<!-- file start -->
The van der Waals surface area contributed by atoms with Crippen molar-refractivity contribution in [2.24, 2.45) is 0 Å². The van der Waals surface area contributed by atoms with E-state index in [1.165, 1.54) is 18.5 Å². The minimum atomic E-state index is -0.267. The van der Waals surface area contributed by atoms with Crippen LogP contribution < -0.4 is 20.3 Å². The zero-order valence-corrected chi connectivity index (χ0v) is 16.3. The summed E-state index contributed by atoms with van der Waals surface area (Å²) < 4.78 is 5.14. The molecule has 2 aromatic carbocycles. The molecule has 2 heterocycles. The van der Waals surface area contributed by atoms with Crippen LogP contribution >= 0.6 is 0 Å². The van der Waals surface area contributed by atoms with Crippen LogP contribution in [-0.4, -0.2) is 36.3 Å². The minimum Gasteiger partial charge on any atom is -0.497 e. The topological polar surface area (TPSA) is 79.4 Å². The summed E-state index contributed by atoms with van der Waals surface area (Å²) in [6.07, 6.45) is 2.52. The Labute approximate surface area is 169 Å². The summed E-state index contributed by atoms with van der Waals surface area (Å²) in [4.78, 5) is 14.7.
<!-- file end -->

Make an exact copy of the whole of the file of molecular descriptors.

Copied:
The van der Waals surface area contributed by atoms with Crippen molar-refractivity contribution in [2.24, 2.45) is 0 Å². The van der Waals surface area contributed by atoms with E-state index in [1.165, 1.54) is 18.5 Å². The minimum atomic E-state index is -0.267. The van der Waals surface area contributed by atoms with Crippen LogP contribution < -0.4 is 20.3 Å². The zero-order valence-corrected chi connectivity index (χ0v) is 16.3. The summed E-state index contributed by atoms with van der Waals surface area (Å²) < 4.78 is 5.14. The molecule has 2 aromatic carbocycles. The molecule has 2 heterocycles. The van der Waals surface area contributed by atoms with Crippen LogP contribution >= 0.6 is 0 Å². The van der Waals surface area contributed by atoms with Crippen LogP contribution in [-0.4, -0.2) is 36.3 Å². The minimum Gasteiger partial charge on any atom is -0.497 e. The topological polar surface area (TPSA) is 79.4 Å². The summed E-state index contributed by atoms with van der Waals surface area (Å²) in [6.07, 6.45) is 2.52. The Labute approximate surface area is 169 Å². The summed E-state index contributed by atoms with van der Waals surface area (Å²) in [4.78, 5) is 14.7.